If the foot is subjected to a wet environment and water, bacteria and debris find their way into the fissures described above. This often results in an abscess in the young foot that many times will break at the coronary band. Individuals that toe out tend to break on the inside of the toe, while those that toe in often break an abscess on the outside of the toe, and a few will break center toe. Reviewing the past history of many cases with unilateral white line disease, the author finds a direct correlation exists between white line disease and where the abscess breaks on a club foot. The vast majority of all white line disease cases have been in the club or higher heeled foot.

How to manage the club syndrome

Club feet can be managed by reducing the forces at play. Decreasing the tension on the DDFT relative to the required mechanical release greatly diminishes heel growth and accelerates toe growth. When this occurs, there will be rapid sole proliferation. The cup of the foot will reappear and the dish will grow itself off in a few months. Mechanics are a management tool that can offer a great option when surgery is not feasible.

Most low grades clubs (1-2) do quite well by simply rockering the shoe at a point directly beneath the center of articulation (about the widest part of the foot) and loading the heel at the widest point of the frog, establishing a zero PA with the palmar rim and heel branch and maintaining maximum heel mass.

Higher grade clubs (2 to 3) may require an inferior check desmotomy as an aid to lengthening the musculotendinous unit. Creating a 0° PA with the load surface of the shoe and a slight toe extension prior to surgery offers best results. Maximize the gap between the severed ends of the check ligament as much as possible at the time of surgery. PA should be weaned down slowly after surgery to prevent post op pain as many other structures are involved and need time to relax.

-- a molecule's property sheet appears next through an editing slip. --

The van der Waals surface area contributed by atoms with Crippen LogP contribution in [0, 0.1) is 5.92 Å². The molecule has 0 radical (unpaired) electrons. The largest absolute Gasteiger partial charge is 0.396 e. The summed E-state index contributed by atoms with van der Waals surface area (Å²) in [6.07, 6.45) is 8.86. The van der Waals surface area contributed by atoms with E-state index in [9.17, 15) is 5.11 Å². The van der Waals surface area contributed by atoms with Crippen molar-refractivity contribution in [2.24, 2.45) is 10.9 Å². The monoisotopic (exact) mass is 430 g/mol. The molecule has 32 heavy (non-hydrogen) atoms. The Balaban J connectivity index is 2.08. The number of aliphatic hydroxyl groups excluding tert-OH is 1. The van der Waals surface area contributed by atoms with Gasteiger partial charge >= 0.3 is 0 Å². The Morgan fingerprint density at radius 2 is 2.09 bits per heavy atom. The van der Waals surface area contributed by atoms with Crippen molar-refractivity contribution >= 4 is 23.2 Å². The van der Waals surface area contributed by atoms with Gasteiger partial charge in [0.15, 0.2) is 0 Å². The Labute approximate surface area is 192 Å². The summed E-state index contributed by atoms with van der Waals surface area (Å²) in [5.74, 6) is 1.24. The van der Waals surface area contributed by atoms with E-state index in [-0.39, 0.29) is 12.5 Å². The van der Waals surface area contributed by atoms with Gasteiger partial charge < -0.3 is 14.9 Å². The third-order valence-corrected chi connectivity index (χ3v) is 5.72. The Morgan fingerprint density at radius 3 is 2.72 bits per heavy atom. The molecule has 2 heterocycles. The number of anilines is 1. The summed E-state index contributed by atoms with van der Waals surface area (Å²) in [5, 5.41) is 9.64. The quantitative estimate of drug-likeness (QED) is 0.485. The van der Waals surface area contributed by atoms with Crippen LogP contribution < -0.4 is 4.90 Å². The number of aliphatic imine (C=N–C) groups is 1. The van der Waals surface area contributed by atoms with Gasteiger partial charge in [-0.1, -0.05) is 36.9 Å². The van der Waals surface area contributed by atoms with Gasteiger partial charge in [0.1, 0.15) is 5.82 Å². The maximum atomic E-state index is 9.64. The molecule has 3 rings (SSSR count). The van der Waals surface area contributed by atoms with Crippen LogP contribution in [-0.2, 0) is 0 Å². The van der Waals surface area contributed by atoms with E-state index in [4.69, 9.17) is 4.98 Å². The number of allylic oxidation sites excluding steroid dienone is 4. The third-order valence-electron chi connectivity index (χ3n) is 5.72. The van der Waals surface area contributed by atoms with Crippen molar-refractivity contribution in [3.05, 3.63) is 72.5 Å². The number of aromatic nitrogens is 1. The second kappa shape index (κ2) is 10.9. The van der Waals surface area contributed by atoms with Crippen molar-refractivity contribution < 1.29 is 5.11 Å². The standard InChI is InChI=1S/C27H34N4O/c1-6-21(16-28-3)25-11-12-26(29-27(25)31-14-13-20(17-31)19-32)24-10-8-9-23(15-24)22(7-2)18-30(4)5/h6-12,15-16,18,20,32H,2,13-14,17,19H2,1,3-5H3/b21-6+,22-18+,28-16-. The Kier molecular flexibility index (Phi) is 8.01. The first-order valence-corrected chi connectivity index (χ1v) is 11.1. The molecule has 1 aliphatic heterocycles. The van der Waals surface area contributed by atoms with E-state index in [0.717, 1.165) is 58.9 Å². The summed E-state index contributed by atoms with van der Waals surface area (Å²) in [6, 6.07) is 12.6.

A DDFT tenotomy may be required for the high grade 3 and 4 cases. This offers maximum lengthening of the musculotendinous unit. Even cases with a 40-45° PA are candidates for this procedure. The earlier in life the check and/or tenotomy is performed, the less scar tissue is present and the better the long term prognosis for athletic soundness. Surgery should be considered before irreversible bone damage has occurred.





Surgical Approach

When PA cannot be maintained and heel continues to outgrow the toe, surgery should be considered provided breed rules approve of the procedure.

Inferior check desmotomy:

Trim goals: establish a small flat area at the heel parallel to the palmar rim. Use an aluminum shoe glued on with Equilox. Avoid Equilox on the sole and protect any small fissures with wax or clay to avoid an abscess.

The foot must be held up while glue is curing. Once the Equilox has cured apply a large wedge of Advance Cushion Support (ACS) or similar product and tape it on. This offers protective mechanics that prevent further damage as the shoe alone greatly increases DDFT tension. Leave the rubber wedge on for a few hours post-surgery, whether performed under general anesthesia or standing (the author’s preferred method). Trim 1/3 of the rubber height off every few hours or days as a slow wean down aid. This greatly reduces post op pain.

 

Mid-cannon DDFT tenotomy:

Secure the large ACS wedge with Elastikon and casting tape. The wean down process often requires 8-10 days. When too much wedge is removed the horse will show lameness and be reluctant to put weight on it.

Post op care:

  • Firm bandage for 90 days
  • 6 weeks stall rest
  • Hand walk 2-3 months
  • Turnout on firm ground in a small area for an additional 2-3 months
  • Full tendon recovery is 1 year